The Koi Pond Analogy
My Dad went and built himself a Koi pond.
This started about four years ago. A professional landscaper dug the hole, laid the lining, and plumbed the pond. Then my Dad started his endeavor to create this small ecosystem in his very own backyard in central Indiana.
He failed about 6 times. Quite a few Koi met an untimely demise. This was not for a lack of effort, education, or persistence on the part of my curious Dad.
Building a Koi pond involves finding the right water, the right balancing agents, the right filters, and the right vegetation to work symbiotically with the fish. A Koi pond is a complex adaptive system. Complex adaptive systems, broadly defined, are collections of micro-elements or micro-structures that interact in emergent and self-organizing, but non-linear patterns. Complex adaptive systems have a constant flow of energy and never achieve stable equilibrium, but are rather in a state of trying to maintain balance. And so managing the Koi pond became a process of balancing – creating an environment in which the fish and the vegetation could thrive equally. A small change, like buying a new filter, could affect the water quality, the ability of the fish to find their food, and the growth of the vegetation. With every change he made in the name of improving the pond, my Dad found a series of unexpected ripples, so to speak, in his eco-system.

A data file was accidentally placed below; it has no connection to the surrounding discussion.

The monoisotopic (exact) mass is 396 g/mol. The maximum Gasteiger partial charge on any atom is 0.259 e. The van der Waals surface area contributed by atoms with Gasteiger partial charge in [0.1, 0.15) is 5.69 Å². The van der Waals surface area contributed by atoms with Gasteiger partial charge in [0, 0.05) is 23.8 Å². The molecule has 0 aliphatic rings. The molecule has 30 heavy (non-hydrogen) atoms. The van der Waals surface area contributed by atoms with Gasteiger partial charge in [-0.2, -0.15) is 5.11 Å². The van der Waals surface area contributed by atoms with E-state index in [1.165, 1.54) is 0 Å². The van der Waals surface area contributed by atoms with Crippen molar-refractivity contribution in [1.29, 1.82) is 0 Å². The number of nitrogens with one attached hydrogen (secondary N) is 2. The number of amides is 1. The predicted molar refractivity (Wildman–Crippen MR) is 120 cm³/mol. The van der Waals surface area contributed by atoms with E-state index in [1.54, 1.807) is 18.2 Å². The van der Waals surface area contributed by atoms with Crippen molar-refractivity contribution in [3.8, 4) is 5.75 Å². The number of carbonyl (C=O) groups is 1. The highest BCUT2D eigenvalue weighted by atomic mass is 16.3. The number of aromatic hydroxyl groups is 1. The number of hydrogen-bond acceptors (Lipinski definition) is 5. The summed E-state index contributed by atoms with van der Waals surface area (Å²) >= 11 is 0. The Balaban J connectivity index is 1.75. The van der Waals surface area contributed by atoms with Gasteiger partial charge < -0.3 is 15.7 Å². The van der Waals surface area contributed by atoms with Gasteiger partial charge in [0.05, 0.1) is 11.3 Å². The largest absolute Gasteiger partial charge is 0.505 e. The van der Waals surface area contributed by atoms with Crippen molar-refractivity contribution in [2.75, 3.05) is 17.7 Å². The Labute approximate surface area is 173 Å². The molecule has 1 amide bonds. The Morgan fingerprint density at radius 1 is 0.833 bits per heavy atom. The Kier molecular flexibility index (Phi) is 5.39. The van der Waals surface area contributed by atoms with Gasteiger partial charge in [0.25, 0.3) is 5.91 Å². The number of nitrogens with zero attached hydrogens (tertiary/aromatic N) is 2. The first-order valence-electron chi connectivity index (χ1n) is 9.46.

What he came to realize is that successfully maintaining the Koi pond required that he become a part of the system himself. He could not follow a checklist of a wiki-how to achieve a balanced system. Rather he had to pay close attention to the current state, making slight alterations that would not disturb the whole system, but rather make smaller ripples that could easily be attenuated or altered if necessary.
What an excellent analogy for an organization! The leader must attend to the balance of the eco-system, working to provide an environment where the people inside the system can thrive, allowing them to create the value for which they were hired. The leader is not well served to make forceful decision that create large disturbances in the system, but rather engage small changes so as to allow the system to adapt to those changes more quickly. This is not only a sustainable model for growth, but an ethical model for the stakeholders of the business.
Today my Dad has a dozen colorful fish, many have had babies, and some have grown to three times their original size. But success cannot breed apathy. He continues to attend carefully to the system to ensure the environment remains sustainable for the continued success of the pond, the vegetation, and the Koi. And so must the leader continue to balance the ecosystem of the organization.